Error is also assigned on the grounds that a diagram of the apartment drawn by Miss Knight at the preliminary hearing was excluded at trial. A diagram drawn by Ames was introduced into evidence at the preliminary hearing. According to Mr. Cline, Ames' diagram would have had more credibility at trial if the diagram drawn by Miss Knight had been *250 admitted. The trial judge excluded Miss Knight's diagram as possibly misleading because it was a free-hand drawing and a more reliable and accurate diagram could have been provided.

The admissibility of exhibits at trial is within the sound discretion of the trial judge.[6] We find no error in the ruling of the trial court.

Mr. Cline next claims that the trial judge demonstrated a prejudicial and restrictive attitude throughout the trial which limited his ability to present defendant's case and prejudiced the jurors against the defendant. Typical of the support of this claim is an exchange which occurred during an argument concerning the admissibility of the diagram drawn by Miss Knight:

THE COURT: Well, I have usually required that drawing if counsel could anticipate the need for drawings, that they be made to something even approaching scale the usual drawing that is scribbled out in court in this court and as well as down there, are almost impossible to decipher, oftentimes they are just lines on the blackboard, or somebody puts up a yellow piece of paper, so I I have for a number of years, required counsel, if at all possible, to if you're going to represent what the apartment looked like, then it should be drawn in a calculating and knowledgeable manner and so if you you're entitled to show the inside of this apartment if you so desire, I would certainly prefer that we have some kind of a drawing that's made maybe not specifically to scale but, made with some degree of care by somebody who can draw, so that impressions false impressions are not gained. And I have seen so many instances where drawings made in court are that way that I hesitate to have them used here. MR. CLINE: Well, Your Honor, can I have a hearing on this matter, outside of the jury?

According to Mr. Cline, he was so overwhelmed by this comment of the court that he felt compelled to register his objection to the trial judge in chambers concerning the prejudice and embarrassment which he suffered in front of the jury. We have, as counsel suggested, examined the record as a whole. We find no merit in the claim that he was so embarrassed by the trial judge that it reflected adversely upon his client.[7]

Ames challenges the eight-year sentence imposed by the trial court as excessive. We have on numerous occasions stated the requirements for sentencing by the trial court. See State v. Chaney, 477 P.2d 441 (Alaska 1970). The record in this case indicates that the trial judge properly considered the required factors for determining sentence. Defendant's assertion that the sentence is excessive because it does not conform to a "statistical average" in other rape cases is without merit.[8] As we stated in Nicholas v. State, each sentence must be decided on the facts of the individual case and appellate review is not intended to enforce uniformity.[9]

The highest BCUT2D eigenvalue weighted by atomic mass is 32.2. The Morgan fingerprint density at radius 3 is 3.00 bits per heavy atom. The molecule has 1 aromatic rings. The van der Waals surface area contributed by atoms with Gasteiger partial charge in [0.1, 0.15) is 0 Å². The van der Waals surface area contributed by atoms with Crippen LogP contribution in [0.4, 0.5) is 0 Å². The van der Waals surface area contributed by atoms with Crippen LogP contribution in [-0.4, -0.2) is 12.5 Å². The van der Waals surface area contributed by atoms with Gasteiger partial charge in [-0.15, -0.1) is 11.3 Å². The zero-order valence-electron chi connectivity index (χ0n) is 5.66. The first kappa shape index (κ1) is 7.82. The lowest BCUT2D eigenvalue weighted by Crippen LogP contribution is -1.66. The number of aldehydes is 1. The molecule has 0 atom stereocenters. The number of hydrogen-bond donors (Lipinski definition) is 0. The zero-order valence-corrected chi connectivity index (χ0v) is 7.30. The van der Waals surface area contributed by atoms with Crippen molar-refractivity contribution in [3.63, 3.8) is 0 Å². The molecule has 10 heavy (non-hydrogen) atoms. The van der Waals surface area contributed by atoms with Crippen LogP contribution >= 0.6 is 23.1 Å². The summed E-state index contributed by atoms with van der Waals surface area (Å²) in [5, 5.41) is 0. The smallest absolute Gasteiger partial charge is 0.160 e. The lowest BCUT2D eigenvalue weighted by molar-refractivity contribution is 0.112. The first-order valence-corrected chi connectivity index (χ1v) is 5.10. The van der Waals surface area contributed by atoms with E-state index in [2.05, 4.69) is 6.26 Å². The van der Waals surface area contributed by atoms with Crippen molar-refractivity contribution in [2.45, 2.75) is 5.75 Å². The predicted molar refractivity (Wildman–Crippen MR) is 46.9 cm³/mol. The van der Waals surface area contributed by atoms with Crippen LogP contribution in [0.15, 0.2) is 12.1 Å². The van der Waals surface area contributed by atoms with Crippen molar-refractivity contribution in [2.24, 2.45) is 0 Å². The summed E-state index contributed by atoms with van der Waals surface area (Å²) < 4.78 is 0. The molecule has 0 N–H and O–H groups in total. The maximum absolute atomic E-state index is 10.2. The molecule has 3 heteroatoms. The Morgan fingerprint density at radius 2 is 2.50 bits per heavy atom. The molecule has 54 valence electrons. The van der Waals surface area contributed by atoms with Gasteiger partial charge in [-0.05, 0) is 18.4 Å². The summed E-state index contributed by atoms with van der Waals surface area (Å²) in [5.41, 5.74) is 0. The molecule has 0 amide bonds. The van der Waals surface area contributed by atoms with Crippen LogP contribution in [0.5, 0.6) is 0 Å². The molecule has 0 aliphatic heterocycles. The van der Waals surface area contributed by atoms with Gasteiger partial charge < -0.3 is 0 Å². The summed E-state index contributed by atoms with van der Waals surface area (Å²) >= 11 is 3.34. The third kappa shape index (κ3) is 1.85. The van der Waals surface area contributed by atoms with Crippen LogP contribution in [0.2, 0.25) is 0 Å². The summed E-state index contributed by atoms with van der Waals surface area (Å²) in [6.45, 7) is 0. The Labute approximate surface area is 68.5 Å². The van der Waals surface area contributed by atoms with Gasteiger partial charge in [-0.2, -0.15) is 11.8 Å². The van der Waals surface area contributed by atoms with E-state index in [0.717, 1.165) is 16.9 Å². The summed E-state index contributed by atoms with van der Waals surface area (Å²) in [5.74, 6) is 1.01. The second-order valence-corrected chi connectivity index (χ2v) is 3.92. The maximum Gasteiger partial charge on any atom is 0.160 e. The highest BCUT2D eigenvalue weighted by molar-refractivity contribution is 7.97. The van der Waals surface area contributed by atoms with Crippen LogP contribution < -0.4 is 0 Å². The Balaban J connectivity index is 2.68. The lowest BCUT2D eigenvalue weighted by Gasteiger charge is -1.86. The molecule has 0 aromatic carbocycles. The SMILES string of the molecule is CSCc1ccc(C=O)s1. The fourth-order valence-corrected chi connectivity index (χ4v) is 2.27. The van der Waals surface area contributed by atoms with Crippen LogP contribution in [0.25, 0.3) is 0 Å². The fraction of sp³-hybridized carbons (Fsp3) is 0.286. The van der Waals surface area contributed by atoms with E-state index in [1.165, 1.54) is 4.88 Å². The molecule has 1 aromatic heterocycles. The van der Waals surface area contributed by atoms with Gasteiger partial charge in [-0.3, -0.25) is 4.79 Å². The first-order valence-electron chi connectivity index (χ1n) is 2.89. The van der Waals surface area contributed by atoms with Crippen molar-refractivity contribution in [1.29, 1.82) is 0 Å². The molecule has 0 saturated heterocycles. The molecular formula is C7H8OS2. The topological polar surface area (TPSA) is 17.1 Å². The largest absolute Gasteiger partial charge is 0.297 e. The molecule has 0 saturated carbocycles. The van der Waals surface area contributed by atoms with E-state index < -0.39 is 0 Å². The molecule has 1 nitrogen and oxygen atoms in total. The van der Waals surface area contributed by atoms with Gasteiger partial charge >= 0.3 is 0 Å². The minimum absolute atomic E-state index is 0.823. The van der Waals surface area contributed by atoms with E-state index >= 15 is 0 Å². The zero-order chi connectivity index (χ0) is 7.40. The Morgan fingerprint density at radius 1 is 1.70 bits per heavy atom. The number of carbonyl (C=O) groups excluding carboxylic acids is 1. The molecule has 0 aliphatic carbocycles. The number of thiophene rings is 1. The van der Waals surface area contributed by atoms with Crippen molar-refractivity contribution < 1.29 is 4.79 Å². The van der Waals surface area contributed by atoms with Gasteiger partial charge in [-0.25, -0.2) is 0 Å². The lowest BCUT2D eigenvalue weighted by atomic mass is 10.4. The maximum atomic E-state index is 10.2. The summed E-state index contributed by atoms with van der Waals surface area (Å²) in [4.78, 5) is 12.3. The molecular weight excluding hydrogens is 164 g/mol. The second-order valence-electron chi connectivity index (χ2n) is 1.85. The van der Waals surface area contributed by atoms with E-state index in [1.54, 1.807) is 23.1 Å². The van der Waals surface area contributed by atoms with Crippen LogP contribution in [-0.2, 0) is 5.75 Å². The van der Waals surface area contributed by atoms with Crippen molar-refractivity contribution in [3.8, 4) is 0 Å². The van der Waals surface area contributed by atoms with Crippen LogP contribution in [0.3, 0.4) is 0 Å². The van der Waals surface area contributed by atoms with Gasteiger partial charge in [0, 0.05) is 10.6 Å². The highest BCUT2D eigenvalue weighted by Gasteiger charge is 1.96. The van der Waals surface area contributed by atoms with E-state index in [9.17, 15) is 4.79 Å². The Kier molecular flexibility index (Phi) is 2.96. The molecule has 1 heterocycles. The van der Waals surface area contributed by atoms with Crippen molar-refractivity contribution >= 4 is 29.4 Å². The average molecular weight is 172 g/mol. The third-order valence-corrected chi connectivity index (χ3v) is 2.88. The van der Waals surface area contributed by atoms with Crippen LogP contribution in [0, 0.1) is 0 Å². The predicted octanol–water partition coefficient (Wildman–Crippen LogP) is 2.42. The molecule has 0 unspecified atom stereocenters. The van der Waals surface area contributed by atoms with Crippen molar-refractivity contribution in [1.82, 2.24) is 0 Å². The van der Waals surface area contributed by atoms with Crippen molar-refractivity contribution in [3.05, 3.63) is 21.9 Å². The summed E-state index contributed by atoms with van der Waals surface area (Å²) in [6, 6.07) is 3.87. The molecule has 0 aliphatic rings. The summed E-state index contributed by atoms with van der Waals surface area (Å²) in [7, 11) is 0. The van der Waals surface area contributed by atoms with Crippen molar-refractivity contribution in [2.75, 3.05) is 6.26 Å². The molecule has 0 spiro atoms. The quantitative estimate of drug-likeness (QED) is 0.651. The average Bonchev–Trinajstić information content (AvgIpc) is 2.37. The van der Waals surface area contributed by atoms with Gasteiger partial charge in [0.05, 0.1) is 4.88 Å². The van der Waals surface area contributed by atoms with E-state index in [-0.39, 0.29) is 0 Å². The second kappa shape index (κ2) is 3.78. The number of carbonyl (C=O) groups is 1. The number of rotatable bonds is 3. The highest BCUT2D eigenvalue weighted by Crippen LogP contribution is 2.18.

Conviction and sentence are affirmed.

NOTES

[1] AS 11.15.120.

[2] We express no opinion as to whether the impeachment went to a collateral matter and thus would not be proper. See C. McCormick, Law of Evidence § 47, at 98 (2d ed. 1972).

[3] Civil Rule 43(g)(11)[c] provides:

Prior Inconsistent Statements. A witness may be impeached by evidence that he has made at other times statements inconsistent with his present testimony. The statements must first be related to him, with the circumstances of times, places, and persons present, and the witness shall be asked whether he has made such statements and, if so, shall be allowed to explain them. If the statements are in writing, they shall be shown to the witness before he is asked any question concerning them.

Criminal Rule 26(a) provides that in criminal cases the admissibility of evidence is governed by Civil Rule 43.

[4] See McMaster v. State, 512 P.2d 879, 884-86 (Alaska 1973) (dissenting opinion, Connor, J.); C. McCormick, Law of Evidence § 37, at 72 (2d ed. 1972).

[5] Zamora v. United States, 9 Alaska 680, 687-88, 112 F.2d 631 (1940); State v. Bell, 514 P.2d 62 (Ct.App.Or. 1973). Since inconsistent statements may be used as substantive evidence, the trial judge should be vigilant to prevent the introduction of improper evidence. Beavers v. State, 492 P.2d 88, 94 (Alaska 1971).

[6] State v. Abbott, 498 P.2d 712, 728 (Alaska 1972); People v. Hampton, 105 Ill. App. 228, 245 N.E.2d 47, 48 (1969); 3 Wigmore on Evidence § 792, at 238-39 (Chadbourn rev. 1970).

[7] See Pederson v. State, 420 P.2d 327, 337-38 (Alaska 1966); People v. Sakelaris, 154 Cal. App. 2d 244, 315 P.2d 902, 904 (1957).

[8] This court has previously expressed the view that violent crimes involving physical injury to innocent people are to be regarded as our most serious offenses and are not to be treated lightly. See State v. Chaney, 477 P.2d 441, 446 (Alaska 1970); State v. Armantrout, 483 P.2d 696 (Alaska 1971), where this court condemned as too lenient sentences for rape and for assault with a dangerous weapon, respectively.

[9] 477 P.2d 447, 448-49 (Alaska 1970). The record indicates that appellant has a history of prior convictions including minor on premises, carrying a concealed weapon, and possession of depressant, hallucinogenic or stimulant drugs.